Sister Asali commandeered a portion of the small piece of dough set aside by the city to purchase artwork for public use. This space is a venue not just for the viewing of art like a museum but way beyond that. In exchange for holding the exhibition here, they negotiated that the authorities would purchase selected pieces of artwork from the artists.

Plus, the people got to decide which art pieces they liked the best by stating their choices on a paper ballot–true democracy in full effect.

Of course like Duke told us, it wouldn’t mean a thing if it didn’t have that swing. That color. That forwardness. That joie de vivre. Look at how Val Rainey is smiling. She works there. Do you smile like that on your yolk, be glad to show people around your workspace?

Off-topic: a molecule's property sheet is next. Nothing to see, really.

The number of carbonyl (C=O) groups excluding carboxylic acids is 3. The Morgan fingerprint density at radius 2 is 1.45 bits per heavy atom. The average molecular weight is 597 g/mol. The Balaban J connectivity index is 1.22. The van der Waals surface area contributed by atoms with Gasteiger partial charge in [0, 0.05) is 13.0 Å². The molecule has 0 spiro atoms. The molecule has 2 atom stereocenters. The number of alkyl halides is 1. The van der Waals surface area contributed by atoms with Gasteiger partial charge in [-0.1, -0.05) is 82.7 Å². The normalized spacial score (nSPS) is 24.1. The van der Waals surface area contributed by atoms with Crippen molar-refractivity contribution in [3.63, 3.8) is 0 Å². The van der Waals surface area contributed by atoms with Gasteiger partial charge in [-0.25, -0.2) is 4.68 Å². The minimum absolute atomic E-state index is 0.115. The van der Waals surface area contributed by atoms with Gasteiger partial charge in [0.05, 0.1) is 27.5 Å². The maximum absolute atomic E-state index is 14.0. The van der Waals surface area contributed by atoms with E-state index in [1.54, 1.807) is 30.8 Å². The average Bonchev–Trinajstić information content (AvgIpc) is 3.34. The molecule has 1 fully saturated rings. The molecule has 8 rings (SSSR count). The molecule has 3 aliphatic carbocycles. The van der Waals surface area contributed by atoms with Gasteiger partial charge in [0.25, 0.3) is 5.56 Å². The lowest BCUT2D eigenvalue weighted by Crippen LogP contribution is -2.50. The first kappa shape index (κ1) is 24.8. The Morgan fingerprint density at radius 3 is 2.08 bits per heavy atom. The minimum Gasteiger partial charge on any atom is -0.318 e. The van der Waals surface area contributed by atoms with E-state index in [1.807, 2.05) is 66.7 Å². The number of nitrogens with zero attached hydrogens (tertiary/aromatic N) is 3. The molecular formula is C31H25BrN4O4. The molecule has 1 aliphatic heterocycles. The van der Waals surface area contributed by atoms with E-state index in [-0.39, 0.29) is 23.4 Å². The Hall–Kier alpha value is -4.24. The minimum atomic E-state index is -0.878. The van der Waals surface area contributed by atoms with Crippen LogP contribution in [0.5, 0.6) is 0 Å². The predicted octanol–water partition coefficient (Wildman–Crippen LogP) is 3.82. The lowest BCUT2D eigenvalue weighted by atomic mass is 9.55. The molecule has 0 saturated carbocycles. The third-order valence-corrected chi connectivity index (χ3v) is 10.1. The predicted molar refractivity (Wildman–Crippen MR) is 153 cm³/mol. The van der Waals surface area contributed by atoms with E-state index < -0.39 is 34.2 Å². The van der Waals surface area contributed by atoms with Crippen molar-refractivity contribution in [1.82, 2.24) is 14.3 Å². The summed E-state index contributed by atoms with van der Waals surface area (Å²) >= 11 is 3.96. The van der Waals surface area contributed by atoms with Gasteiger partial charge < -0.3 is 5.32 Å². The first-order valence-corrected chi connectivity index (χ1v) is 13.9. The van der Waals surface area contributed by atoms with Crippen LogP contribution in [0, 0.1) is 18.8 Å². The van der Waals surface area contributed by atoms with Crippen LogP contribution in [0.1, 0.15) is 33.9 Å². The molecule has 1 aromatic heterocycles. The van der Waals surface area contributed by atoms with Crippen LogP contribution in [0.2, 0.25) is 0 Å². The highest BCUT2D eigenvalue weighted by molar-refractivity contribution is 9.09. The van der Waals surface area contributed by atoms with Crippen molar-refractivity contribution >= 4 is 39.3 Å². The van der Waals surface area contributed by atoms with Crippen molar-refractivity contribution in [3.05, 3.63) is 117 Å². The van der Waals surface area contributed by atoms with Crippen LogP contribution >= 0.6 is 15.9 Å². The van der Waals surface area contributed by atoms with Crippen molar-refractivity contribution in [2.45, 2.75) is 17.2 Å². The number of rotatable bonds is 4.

Some of this stuff could easily have made it into a so-called reputable gallery, others of the pieces–well, let’s just say the establishment wouldn’t touch some of this shit with a ten foot… you know what I’m saying? To be us is to be used-to-being overlooked, which is precisely why it is so great to peep what has been gathered at Ashe.

 

Check it. This is not just a random collection of some Black visual artists. This is us when our imaginations are raised full blast to well pass ten. Like, what looks like a lot of different, earth-toned blocks thrown together is actually a representation of Black skin tones and textures in New Orleans where we were forced into a ghetto by the strictures of the historic “brown bag” test.